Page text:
Nat Turner, an enslaved black man, believed he was chosen by God to battle against the evils of slavery. Driven by visions, Turner banded with six others, and on August 22, 1831, his rebellion began with attacks at plantations in Southampton, Virginia. As he and his group moved from plantation to plantation, dozens of enslaved men joined them. Finally, the local militia put an end to their movement, arresting and hanging many of the men involved. Nat Turner's rebellion deepened the divide between Americans who wanted to abolish slavery and those who wanted to protect it, setting the groundwork for the American Civil War.
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- Author : Anonim
- Publisher : Unknown
- Release Date : 1850
- Genre : Charleston (S.C.)
- Pages : 12
- ISBN : IOWA:31858028322166
Nat Turner's name rings through American history with a force all its own. Leader of the most important slave rebellion on these shores, variously viewed as a murderer of unarmed women and children, an inspired religious leader, a fanatic—this puzzling figure represents all the terrible complexities of American slavery. And yet we do not know what he looked like, where he is buried, or even whether Nat Turner was his real name. In Nat Turner: A Slave Rebellion in History and Memory, Kenneth S. Greenberg gathers twelve distinguished scholars to offer provocative new insight into the man, his rebellion, and his time, and his place in history. The historians here explore Turner's slave community, discussing the support for his uprising as well as the religious and literary context of his movement. They examine the place of women in his insurrection, and its far-reaching consequences (including an extraordinary 1832 Virginia debate about ridding the state of slavery). Here are discussions of Turner's religious visions—the instructions he received from God to kill all of his white oppressors. Louis Masur places him against the backdrop of the nation's sectional crisis, and Douglas Egerton puts his revolt in the context of rebellions across the Americas. We trace Turner's passage through American memory through fascinating interviews with William Styron on his landmark novel, The Confessions of Nat Turner, and with Dr. Alvin Poussaint, one of the "ten black writers" of the 1960s who bitterly attacked Styron's vision of Turner. Finally, we follow Nat Turner into the world of Hollywood. Nat Turner has always been controversial, an emblem of the searing wound of slavery in American life. This book offers a clear-eyed look at one of the best known and least understood figures in our history.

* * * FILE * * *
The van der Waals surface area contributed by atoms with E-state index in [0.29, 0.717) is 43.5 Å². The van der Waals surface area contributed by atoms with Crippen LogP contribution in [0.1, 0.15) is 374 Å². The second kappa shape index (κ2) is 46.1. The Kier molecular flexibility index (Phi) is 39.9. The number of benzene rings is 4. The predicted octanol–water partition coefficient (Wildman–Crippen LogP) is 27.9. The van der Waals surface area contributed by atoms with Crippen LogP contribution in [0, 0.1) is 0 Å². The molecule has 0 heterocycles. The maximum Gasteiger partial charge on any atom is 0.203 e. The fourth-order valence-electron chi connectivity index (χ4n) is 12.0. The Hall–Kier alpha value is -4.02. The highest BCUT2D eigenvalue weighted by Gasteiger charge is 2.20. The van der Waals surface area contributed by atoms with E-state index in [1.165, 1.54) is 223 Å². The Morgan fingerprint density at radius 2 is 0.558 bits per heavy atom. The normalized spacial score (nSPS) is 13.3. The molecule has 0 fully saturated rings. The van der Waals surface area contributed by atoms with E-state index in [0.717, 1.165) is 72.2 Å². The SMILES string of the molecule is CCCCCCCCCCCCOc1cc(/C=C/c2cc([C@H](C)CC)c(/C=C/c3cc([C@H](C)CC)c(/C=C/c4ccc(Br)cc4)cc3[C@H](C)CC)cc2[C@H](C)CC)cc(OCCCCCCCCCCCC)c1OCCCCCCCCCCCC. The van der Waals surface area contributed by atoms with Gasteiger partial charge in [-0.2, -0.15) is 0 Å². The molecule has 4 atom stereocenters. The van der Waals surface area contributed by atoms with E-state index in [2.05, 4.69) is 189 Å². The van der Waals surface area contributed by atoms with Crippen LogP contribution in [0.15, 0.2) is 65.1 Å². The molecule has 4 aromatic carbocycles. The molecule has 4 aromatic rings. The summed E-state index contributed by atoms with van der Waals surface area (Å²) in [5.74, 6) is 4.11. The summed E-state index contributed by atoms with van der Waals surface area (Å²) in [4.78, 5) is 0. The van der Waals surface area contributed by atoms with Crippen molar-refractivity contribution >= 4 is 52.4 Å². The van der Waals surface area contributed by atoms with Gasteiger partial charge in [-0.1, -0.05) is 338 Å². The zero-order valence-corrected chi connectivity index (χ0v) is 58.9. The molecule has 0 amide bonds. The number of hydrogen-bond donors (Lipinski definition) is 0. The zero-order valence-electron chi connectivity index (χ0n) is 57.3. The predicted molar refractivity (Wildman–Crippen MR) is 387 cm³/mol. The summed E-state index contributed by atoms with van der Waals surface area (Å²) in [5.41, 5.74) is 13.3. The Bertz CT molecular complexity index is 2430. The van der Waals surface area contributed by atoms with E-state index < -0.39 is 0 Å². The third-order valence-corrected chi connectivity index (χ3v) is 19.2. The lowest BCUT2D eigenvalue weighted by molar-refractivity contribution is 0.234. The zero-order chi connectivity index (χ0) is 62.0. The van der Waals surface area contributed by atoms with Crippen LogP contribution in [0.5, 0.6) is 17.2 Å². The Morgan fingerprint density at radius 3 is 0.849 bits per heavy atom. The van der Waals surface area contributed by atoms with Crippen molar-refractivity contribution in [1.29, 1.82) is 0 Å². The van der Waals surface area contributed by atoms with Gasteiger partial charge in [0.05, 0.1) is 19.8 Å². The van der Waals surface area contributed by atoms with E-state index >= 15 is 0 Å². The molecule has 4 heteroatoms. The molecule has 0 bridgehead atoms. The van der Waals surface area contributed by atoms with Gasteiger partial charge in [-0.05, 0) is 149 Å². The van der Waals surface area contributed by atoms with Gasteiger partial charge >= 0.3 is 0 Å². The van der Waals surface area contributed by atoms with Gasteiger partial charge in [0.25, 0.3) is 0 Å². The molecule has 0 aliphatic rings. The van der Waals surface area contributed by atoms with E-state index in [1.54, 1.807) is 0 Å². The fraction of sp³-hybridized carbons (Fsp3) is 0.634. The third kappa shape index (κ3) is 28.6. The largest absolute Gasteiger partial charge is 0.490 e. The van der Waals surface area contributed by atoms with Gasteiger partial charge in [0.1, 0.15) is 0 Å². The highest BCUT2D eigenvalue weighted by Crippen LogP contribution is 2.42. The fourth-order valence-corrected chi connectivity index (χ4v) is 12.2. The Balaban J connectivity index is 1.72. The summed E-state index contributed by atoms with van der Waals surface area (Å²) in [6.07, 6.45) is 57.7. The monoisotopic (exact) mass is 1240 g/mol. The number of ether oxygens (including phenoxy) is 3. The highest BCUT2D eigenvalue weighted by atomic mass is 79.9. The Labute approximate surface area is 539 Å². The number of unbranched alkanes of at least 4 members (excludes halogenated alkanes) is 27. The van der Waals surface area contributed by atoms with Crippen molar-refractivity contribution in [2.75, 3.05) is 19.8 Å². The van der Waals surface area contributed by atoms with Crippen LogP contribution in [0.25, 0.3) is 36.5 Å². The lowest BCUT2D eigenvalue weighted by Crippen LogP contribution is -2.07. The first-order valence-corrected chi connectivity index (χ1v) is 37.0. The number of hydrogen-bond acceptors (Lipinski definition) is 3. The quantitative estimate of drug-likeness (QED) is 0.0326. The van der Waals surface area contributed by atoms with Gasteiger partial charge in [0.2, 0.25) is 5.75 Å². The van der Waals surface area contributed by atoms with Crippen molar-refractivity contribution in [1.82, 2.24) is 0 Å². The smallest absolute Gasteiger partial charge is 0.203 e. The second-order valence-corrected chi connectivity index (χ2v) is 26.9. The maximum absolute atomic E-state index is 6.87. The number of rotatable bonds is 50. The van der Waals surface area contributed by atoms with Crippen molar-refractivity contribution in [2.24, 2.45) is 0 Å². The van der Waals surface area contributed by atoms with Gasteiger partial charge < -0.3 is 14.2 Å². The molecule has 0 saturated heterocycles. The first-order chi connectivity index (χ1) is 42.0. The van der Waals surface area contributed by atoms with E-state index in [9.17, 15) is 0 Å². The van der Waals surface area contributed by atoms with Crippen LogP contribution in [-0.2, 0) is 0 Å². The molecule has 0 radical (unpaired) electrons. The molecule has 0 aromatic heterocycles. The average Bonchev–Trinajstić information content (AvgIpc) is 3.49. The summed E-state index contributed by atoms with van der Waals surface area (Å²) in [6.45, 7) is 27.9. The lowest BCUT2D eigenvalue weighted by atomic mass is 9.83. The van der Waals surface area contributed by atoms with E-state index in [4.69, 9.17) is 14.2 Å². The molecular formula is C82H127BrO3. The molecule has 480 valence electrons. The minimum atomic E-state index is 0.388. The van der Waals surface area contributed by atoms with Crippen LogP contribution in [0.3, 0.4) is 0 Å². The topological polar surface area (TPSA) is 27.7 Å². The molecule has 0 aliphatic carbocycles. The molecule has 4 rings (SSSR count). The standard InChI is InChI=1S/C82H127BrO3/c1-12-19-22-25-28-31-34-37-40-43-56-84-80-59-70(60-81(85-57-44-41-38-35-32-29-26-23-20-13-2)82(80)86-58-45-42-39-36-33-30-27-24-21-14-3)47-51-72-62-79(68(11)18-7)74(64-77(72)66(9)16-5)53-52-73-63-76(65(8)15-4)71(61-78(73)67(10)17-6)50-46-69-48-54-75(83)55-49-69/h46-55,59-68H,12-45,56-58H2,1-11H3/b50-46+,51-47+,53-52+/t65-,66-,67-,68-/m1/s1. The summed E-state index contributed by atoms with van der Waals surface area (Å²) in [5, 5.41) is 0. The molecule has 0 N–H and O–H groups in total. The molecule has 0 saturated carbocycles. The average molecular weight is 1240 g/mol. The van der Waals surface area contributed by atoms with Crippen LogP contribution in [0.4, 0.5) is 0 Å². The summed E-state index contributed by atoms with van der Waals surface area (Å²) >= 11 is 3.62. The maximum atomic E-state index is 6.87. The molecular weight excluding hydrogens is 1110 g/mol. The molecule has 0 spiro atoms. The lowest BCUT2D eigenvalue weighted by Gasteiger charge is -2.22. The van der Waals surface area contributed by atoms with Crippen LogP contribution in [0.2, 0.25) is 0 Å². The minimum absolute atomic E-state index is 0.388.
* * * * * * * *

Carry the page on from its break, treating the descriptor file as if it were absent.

A biography of the slave and preacher who, believing that God wanted him to free the slaves, led a major revolt in 1831.
Nat Turner's 1831 slave revolt inspired other slaves and convinced whites that blacks would not be content as long as slavery existed.
- Author : Caryn E. Neumann
- Publisher : Greenwood
- Release Date : 2009-04-30
- Genre : Reference
- Pages : 304
- ISBN : 9780313355028
Major help for African American history term papers has arrived to enrich and stimulate students in challenging and enjoyable ways. Students from high school age to undergraduate will be able to get a jump start on assignments with the hundreds of term paper projects and research information offered here in an easy-to-use format. Users can quickly choose from the 100 important events, spanning from the expansion of the slave trade to North America in 1581 to the devastation of Hurricane Katrina in 2005. Each event entry begins with a brief summary to pique interest and then offers original and thought-provoking term paper ideas in both standard and alternative formats that often incorporate the latest in electronic media, such as iPod and iMovie. The best in primary and secondary sources for further research are then annotated, followed by vetted, stable Web site suggestions and multimedia resources, usually films, for further viewing and listening. Librarians and faculty will want to use this as well. With this book, the research experience is transformed and elevated. Term Paper Resource Guide to African American History is an invaluable source to motivate and educate students who have a wide range of interests and talents. The events chronicle the long struggle for freedom and equal rights for African Americans.